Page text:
انگیختگی ادراکی ایجاد حافظه های جدید اپیزودیک را بهبود می بخشد
|کد مقاله||سال انتشار||مقاله انگلیسی||ترجمه فارسی||تعداد کلمات|
|33683||2006||8 صفحه PDF||سفارش دهید||محاسبه نشده|
Publisher : Elsevier - Science Direct (الزویر - ساینس دایرکت)
Journal : Psychiatry Research: Neuroimaging, Volume 147, Issues 2–3, 30 October 2006, Pages 213–220
The association between orbital frontal cortex (OFC) volume and aggression and impulsivity was investigated among a heterogeneous group of non-psychotic psychiatric clients. Fifteen non-psychotic subjects from two different psychiatric clinics (New England Medical Center and Lemuel Shattuck Hospital) with a variety of diagnoses were sequentially referred for magnetic resonance imaging (MRI) for clinical purposes. This convenience sample, clinically stable at the time of evaluation, received a standardized psychiatric diagnostic interview, aggression and impulsivity psychometrics (Barratt Impulsivity, Lifetime History of Aggression, and Buss-Perry Aggression scales), and an MRI protocol with image analysis. OFC gray matter volume, total as well as left and right, was significantly and positively associated with motor impulsivity. OFC asymmetry was associated with aggression, though total, left, and right OFC volume measurements were not. For subjects without affective disorder, there was a strong and positive association of the OFC to motor and no-planning subscales of the Barratt Impulsivity Scale. For subjects with affective disorder, there was a strong association of OFC asymmetry to both of the aggression psychometrics. Consistent with expectation, results are suggestive of OFC involvement in the neural circuitry of impulsivity and aggression. The findings suggest a dissociation of the role of the OFC in relation to aggression and impulsivity, such that the OFC may play a part in the regulation of aggressive behavior and a generative role in impulsive behavior.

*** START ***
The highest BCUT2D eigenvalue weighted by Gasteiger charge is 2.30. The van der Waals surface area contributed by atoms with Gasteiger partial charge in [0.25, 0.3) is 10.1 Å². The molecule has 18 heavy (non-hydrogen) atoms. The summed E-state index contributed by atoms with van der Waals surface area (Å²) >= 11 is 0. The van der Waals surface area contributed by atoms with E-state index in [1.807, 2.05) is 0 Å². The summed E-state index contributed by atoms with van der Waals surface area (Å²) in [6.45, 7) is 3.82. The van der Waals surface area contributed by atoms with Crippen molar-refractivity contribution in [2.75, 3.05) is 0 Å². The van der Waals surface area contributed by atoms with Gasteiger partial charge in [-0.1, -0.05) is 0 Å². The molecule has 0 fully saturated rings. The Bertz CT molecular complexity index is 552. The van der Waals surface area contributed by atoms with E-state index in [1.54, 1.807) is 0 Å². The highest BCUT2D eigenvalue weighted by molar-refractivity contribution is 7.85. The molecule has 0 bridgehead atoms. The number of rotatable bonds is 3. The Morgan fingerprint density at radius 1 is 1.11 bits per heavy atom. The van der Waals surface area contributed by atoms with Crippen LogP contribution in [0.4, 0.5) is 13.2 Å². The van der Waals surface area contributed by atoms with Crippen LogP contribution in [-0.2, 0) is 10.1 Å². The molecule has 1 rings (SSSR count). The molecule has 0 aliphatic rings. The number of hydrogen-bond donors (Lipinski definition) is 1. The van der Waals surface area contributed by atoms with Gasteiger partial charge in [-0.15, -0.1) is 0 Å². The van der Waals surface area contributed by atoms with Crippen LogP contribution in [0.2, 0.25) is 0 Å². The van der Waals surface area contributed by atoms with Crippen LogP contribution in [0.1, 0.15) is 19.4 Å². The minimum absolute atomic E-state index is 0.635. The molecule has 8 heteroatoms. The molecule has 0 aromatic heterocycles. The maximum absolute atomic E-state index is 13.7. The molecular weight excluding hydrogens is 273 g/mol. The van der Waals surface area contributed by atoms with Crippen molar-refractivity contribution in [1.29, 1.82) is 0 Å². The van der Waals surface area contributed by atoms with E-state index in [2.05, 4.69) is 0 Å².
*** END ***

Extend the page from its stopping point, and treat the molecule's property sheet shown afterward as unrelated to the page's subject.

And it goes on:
The association between mental illness and aggression has long been established (Eronen et al., 1998), particularly when major mental illness combines with substance abuse (Soyka, 2000). The interaction of multiple, complex biological factors, such as brain lesions, neurophysiologic dysfunction and the contribution of neurochemical systems, are posited to influence the neurobiological basis of aggressive behavior (Eichelman and Hartwig, 1996 and Kavoussi et al., 1997). Neuroanatomical models of brain circuitry involved in aggression consistently implicate an interconnected network of regions that includes the frontal lobes and the amygdala along with other brain areas. Many of these models agree on the importance of prefrontal cortical dysfunction (Blair, 2001, Brower and Price, 2001, Davidson et al., 2000, Giancola, 1995, Pietrini et al., 2000 and Volavka, 1999), although they may differ as to the localization of dysfunction within that large and complex region of the brain. In a number of these models, dysfunction of the dorsolateral prefrontal cortex (DLPFC) creates a pathway to violence by way of executive dysfunction and consequent problems of meeting occupational/social/academic expectations (Brower and Price, 2001 and Giancola, 1995). Impulsivity, acting before thinking, can be considered a form of executive dysfunction in these models, along with other phenomena such as cognitive rigidity (difficulty weighing alternatives) or the inability to generate strategies. Alternatively, it has been posited that dysfunction of the orbitofrontal cortex (OFC) creates a pathway to aggression via emotional dysregulation (Blair, 2001 and Giancola, 1995), functional deactivation (Pietrini et al., 2000), impulsivity (Brower and Price, 2001), or a low threshold for activation of negative affect (Davidson et al., 2000). Volavka (1999), incorporating environmental influences, takes a somewhat broader view of a neurobiological typing for violence, which includes the temporal lobe. He proposes two propensities toward violence: one via a genetic predisposition to prefrontal dysfunction (without further localization) leading to impulsive violence, while in another sub-type, an abnormal rearing environment leads to violence via decreased temporal lobe volume. The involvement of the prefrontal cortex in aggressive and/or impulsive behavior finds support from recent neuroimaging studies. Raine et al. (1997) compared 41 murderers pleading not guilty by reason of insanity to 41 age and sex-matched controls on regional PET activation. They found lower activation in the prefrontal, superior parietal, and angular gyrus regions and no differences in temporal lobe activation. Higher occipital lobe activation was encountered among the murderers during a sustained attention task. Soderstrom et al. (2000) compared violent offenders to normal controls on head SPECT and found reduced perfusion bilaterally in the hippocampus, the left frontal white matter, and the right angular gyrus and mediotemporal region. Research on normal controls also supports an association between the frontal lobe and aggression and may suggest some degree of lateralization as well. For example, Pietrini et al. (2000) found that specific deactivation of the left and right medial frontal gyri was associated with cognitive restraint during experimentally induced aggression scenarios. This area was also described as Brodmann's area 10. During a scenario involving unrestrained aggression, peak deactivation was seen in the left medial frontal gyrus, also described as BA 11. Comparing experimental conditions, functional deactivation of BA 10/11 was strongest when subjects were instructed to express, rather than inhibit, aggressive behavior. The use of emotion-induction paradigms with psychiatric patients has also led to recent advances in understanding the neurobiology of aggression. Recently, Dougherty et al. (2004) found 10 patients with major depression who were prone to anger attacks had significantly less PET-derived activation in the left ventromedial prefrontal cortex (VMPFC) than either 10 normal controls or 10 major depressive controls not prone to anger attacks. Invoking the neural circuitry of aggression, an association was found between amygdaloid and VMPFC activation. The authors concluded the pathophysiology of major depression with and without anger attacks may be different. Grafman et al. (1996) explored the relation between penetrating head wounds and aggressive/violent behavior among Vietnam War Veterans and found that veterans with ventromedial-frontal lesions obtained significantly higher scores on a measure of aggressiveness and violence in comparison to veterans with other lesions. In a population characterized by its tendencies to aggression, Raine et al. (2000) found individuals diagnosed with anti-social personality disorder had lower prefrontal gray matter volume (but not white matter) in comparison to psychiatric, substance abuse, and community-based controls. Note Raine's work took the PFC as a whole without reference to subdivisions. Tonkonogy (1991) selected 23 chronic psychiatric patients from a larger group of 87 patients with suspected organic mental disorder. Tonkonogy found lesions of the anterior and inferior temporal lobe were more common in violent patients, and lesions of frontal, parietal or superior temporal lobe were more common in non-violent patients. As pointed out previously, in some aggression neurobiology models, impulsivity is considered a critical factor moderating the connection between OFC dysfunction and aggression (Brower and Price, 2001). Interestingly, a recent review finds some support for functional localization of inhibition to the right inferior frontal cortex (IFC; Aron et al., 2004), rather than the DLPFC or OFC. This review favored evidence from advanced lesion-mapping studies localizing inhibition to the right IFC, as opposed to neuroimaging studies that reveal multiple foci. Despite heightened interest in the association of the IFC and impulsivity, there is continued evidence of the association of impulsivity and the OFC coming from recent animal lesion studies. Winstanley et al. (2004) reported a functional dissociation of the basolateral amygdala (BLA) and OFC in impulsive choice in rats. BLA lesions were associated with increased preference for immediate reward, while OFC lesions were associated with increased preference for a larger, delayed, reward. The authors suggest that the BLA encodes incentive value, while the OFC monitors and updates expected outcomes (the OFC-lesioned rats perseverated to their last response). Thus, individuals having difficulty associating environmental contexts to expected outcomes may be vulnerable to both impulsivity and aggression. A recent lesion study of non-violent neurological patients (Goel et al., 2004) found asymmetrical involvement of the frontal lobes in social reasoning, a function relevant to the study of aggression. These workers found 19 patients with focal frontal lobe lesions performed significantly worse than age- and education-matched controls on the Wason Card Selection Task, specifically when provided with social permission schema, but performed no differently from controls when arbitrary rules were given. Separating patients with right hemisphere lesions from those with left hemisphere or bilateral lesions revealed that right hemisphere patients were no different from controls. The authors concluded that frontal lobe involvement in reasoning is asymmetric, left greater than right, and necessary for reasoning about social situations. Consistent with the results of lesion-based work, a number of neuropsychological investigations link dysfunction of ‘PFC’ tasks to heightened aggression levels (e.g., Giancola and Zeichner, 1994). Therefore, research in violent and non-violent, neurological and psychiatric populations, based on activation, volumetric, lesion, and neuropsychological studies, links frontal lobe dysregulation, particularly of the left frontal lobe, to aggression, impulsivity, and/or problems in social reasoning. Activation and lesion studies indicate a fairly specific association of the inferior frontal cortex and aggression and impulsivity as well as suggesting a role for asymmetry/lateralization. The research, however, does not indicate that dysfunction of the PFC alone results in aggressive behavior. Clearly, investigations point to the involvement of the temporal lobes, anterolateral aspects of the parietal lobe, and the amygdala in the neural circuitry of aggression as well as impulsivity. Nevertheless, there is compelling evidence linking the inferior aspects of the PFC to aggression and impulsivity, as well as indications that studying this specific PFC subdivision on its own is worthwhile. The present study is based on the increasingly substantiated notion that the prefrontal cortex is heterogeneous in function and that investigation of the association between prefrontal subdivisions and aggression and impulsivity is warranted. Previous research has been limited by presenting the PFC as a whole, and little work has been done on the association, or even potential dissociation, between aggression and impulsivity. It is also based on the notion, backed by several studies (Dougherty et al., 2004 and Raine et al., 2000), that investigation of the localization of aggression and impulsivity, specifically for mentally ill populations, is feasible and worthwhile. Most studies of aggressive behavior include extremely violent offenders. Little is known about aggressive individuals in a non-institutionalized setting who consistently exhibit aggressive and/or impulsive behaviors, yet have not suffered gross brain damage. The OFC has been posited as critical to the expression of aggression and impulsivity, with indications that the left OFC may be particularly important in the regulation of aggression. It was, therefore, anticipated that a heterogeneous group of non-psychotic psychiatric patients, with a broad range of aggression problems, would provide opportunity for systematic study of the role of the OFC in the neurobiology of aggression and impulsivity. Toward this purpose the following hypotheses were developed for a quasi-experimental clinical study design: (1) Aggression is associated with decreased volume in the OFC corrected for whole brain volume (WBV). (2) Impulsivity is associated with decreased volume in the OFC corrected for WBV. (3) Left OFC volume will be more strongly associated than right OFC volume based on aggression activation studies and lesion effects on reasoning processes.